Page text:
Michigan Governor Rick Snyder, facing protests, lawsuits and calls for his resignation over drinking water contamination in Flint, on Tuesday apologized to the city's residents and called for the state to spend $28 million on fixes.
"To you, the people of Flint, I say tonight as I have before, I am sorry and I will fix it," Snyder said in his annual speech to lawmakers, adding that federal, state and local leaders had failed residents.
Snyder, a Republican, asked lawmakers to authorize $28 million in spending on diagnostic tests, health treatment for children and adolescents, replacement of faucets and fixtures in Flint schools and day care centers and a study of the city's water pipes. He also said additional funding would be needed.
Some people have reported rashes, hair loss and other problems since Flint, under a state-appointed emergency manager, switched to Flint River water in April 2014 from a Detroit-run water system to save money, attorneys for the residents said.
Complaints about the water began within a month of the switch, but Flint did not return to Detroit water until October 2015 after tests showed elevated levels of lead in Flint tap water and in some children.
The corrosive river water caused more lead to leach from Flint pipes than Detroit water did, increasing contaminants in the tap water and pressure on city and state leaders to fix it.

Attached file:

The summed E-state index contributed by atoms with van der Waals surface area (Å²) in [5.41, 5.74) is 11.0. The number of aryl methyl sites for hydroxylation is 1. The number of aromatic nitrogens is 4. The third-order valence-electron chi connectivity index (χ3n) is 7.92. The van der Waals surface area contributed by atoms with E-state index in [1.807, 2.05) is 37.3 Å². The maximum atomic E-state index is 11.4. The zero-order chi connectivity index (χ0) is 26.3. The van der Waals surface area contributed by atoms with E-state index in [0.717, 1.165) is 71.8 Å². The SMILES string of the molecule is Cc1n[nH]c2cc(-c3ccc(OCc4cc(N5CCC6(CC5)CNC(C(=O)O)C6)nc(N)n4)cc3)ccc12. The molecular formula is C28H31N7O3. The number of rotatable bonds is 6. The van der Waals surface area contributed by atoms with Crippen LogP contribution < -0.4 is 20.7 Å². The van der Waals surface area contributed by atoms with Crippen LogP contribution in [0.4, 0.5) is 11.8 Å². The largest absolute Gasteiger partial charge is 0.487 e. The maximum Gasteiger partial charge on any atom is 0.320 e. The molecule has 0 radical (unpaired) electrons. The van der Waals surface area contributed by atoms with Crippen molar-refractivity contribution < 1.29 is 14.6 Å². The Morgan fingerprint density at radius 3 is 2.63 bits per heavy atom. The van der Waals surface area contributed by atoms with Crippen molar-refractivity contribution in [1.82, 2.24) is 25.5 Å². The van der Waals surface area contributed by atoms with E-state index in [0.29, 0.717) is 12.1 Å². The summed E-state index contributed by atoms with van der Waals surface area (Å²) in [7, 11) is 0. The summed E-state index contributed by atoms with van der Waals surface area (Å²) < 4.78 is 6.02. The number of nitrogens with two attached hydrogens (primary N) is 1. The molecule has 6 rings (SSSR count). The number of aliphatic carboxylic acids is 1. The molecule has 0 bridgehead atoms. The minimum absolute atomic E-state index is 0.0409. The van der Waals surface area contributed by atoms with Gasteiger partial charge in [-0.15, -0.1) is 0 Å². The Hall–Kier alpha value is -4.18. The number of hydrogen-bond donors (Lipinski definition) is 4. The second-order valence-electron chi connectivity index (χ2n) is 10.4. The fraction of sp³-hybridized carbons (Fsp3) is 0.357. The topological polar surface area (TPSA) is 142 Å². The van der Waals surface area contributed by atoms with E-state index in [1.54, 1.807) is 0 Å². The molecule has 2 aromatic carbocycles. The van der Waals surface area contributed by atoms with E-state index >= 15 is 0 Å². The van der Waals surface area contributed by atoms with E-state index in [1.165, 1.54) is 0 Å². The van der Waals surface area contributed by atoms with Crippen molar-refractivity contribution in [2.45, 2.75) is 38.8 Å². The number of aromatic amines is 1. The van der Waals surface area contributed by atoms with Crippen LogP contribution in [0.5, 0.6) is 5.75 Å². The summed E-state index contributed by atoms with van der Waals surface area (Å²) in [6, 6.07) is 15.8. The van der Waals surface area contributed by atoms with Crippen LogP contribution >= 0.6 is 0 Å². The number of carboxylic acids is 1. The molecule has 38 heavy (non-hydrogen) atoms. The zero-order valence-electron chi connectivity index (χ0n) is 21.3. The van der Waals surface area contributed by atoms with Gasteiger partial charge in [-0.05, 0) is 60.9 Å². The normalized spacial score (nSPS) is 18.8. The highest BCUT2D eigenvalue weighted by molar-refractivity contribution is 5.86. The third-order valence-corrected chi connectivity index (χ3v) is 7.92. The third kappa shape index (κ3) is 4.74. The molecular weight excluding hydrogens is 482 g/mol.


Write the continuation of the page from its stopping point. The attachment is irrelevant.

President Barack Obama met on Tuesday with recently elected Flint Mayor Karen Weaver over the crisis, which has become part of the U.S. presidential debate with candidates on both sides questioning the slow response to the water problems.
The U.S. Environmental Protection Agency said it acted too slowly to address the situation in Flint. [L2N15320Y]
Snyder promised to release on Wednesday Flint-related emails from 2014 and 2015. He has rejected calls for his resignation by some protesters.
At least 1,000 people protested at the Capitol on Tuesday, some holding baby bottles filled with brown water.
"The governor has a business agenda and his business agenda was to take over the water to profit in it," said Lila Cabbil, a member of the People's Water Board coalition in Detroit.
Several lawsuits have been filed. The latest on Tuesday asks a judge to stop Flint from issuing shutoff notices to residents, who are still receiving bills for water declared undrinkable.
Attorney Cary McGehee said lawyers have heard from more than 500 people reporting health problems and financial hardships.
(Reporting by Serena Maria Daniels in Michigan, Suzannah Gonzales in Chicago and David Bailey in Minneapolis; Editing by David Gregorio and Cynthia Osterman)